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A recent article in the New York Times discussed a crucially important case before the Supreme Court and how the ruling could impact how police officers and judges carry out their jobs across the country and here in Missouri. The issue is essential to the criminal justice process and was even described by one of the Justices as “the most important criminal procedure case” heard in decades.

The case is about a Maryland man, Alonzo Jay King, who was arrested for assault in 2009. A sample of the man’s DNA was taken by police officers when he was arrested but before King was ever convicted of anything. The sample was run in a state database and eventually matched to a rape that happened several years earlier. King was charged with that rape and eventually convicted. The case was appealed and the Maryland Court of Appeals found that the decision to take DNA from a suspect who had been arrested, but not yet convicted of doing anything, violated the Constitution.

The Supreme Court heard oral argument on the case late last month and several pointed out that while the practice of taking DNA samples from recently arrested suspects might help law enforcement, that does not mean that it will past Constitutional muster. Justice Ginsburg agreed during oral argument that taking DNA from a person prior to a conviction might run afoul of the Fourth Amendment, which says that police must secure a warrant before they can conduct a search.

The issue before the court was not about DNA collection in general, instead it was only about whether law enforcement agencies had the right to collect DNA from suspects who had not yet been convicted of a crime. Though the Maryland law at issue in the King case limits collection to only those arrested for “serious” crimes, Justice Roberts aptly pointed out that nothing stopped the legislature from abolishing that caveat and extending the DNA collection practice to all crimes, potentially even traffic violations. Questions were also raised on the other side of the argument about how much privacy suspects could claim they were entitled too when DNA is so easily accessed, even taking a sip of water can provide a wealth of information.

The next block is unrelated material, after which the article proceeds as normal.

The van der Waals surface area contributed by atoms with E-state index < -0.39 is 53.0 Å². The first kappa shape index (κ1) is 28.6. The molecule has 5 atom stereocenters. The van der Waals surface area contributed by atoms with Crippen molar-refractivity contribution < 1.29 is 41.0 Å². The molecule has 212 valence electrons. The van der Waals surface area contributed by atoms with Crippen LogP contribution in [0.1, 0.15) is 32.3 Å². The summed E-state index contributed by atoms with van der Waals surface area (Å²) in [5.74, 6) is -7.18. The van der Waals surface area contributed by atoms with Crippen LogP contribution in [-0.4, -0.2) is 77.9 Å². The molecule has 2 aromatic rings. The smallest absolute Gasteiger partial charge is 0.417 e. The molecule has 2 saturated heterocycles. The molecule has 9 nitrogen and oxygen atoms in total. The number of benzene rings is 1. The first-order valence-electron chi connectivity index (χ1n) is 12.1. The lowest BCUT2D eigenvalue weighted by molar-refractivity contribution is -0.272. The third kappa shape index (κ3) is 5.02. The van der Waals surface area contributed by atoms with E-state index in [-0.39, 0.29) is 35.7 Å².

The justices spent most of their time discussing whether DNA is simply a high tech version of fingerprinting suspects, something that is done prior to a criminal conviction all the time. However, opponents of the law argued that fingerprinting is different because fingerprints are only used to identify suspects while DNA is being used to help solve closed cases.

The case is important not only for what happens in Maryland, but because here in Missouri we have a similar law on the books. Specifically, Section 650.055 of the Missouri Revised Statutes says DNA samples are to be collected at the time of arrest for those arrested for committing burglary or other serious felonies. The DNA sampling takes place at the time of an arrest rather than after a plea deal has been reached or a trial has been concluded. The DNA collection is to be taken during “booking” by local law enforcement officials. Under Missouri’s previous law, the DNA sample was only collected after a conviction was secured. This ensured that a case had made its way through the criminal justice system before a suspect had their DNA taken and analyzed.

Criminal defense attorneys who worry about similar DNA practice spreading to other states are watching the case closely. The Supreme Court is expected to issue a decision in June.

If you’ve had a run in with the law and find yourself in need of a Missouri criminal defense lawyer capable of aggressively protecting your interests, contact our St. Louis criminal defense law firm today at (314) 863-0500.

Source: “Justices Wrestle Over Allowing DNA Sampling at Time of Arrest,” by Adam Liptak, published at NYTimes.com.

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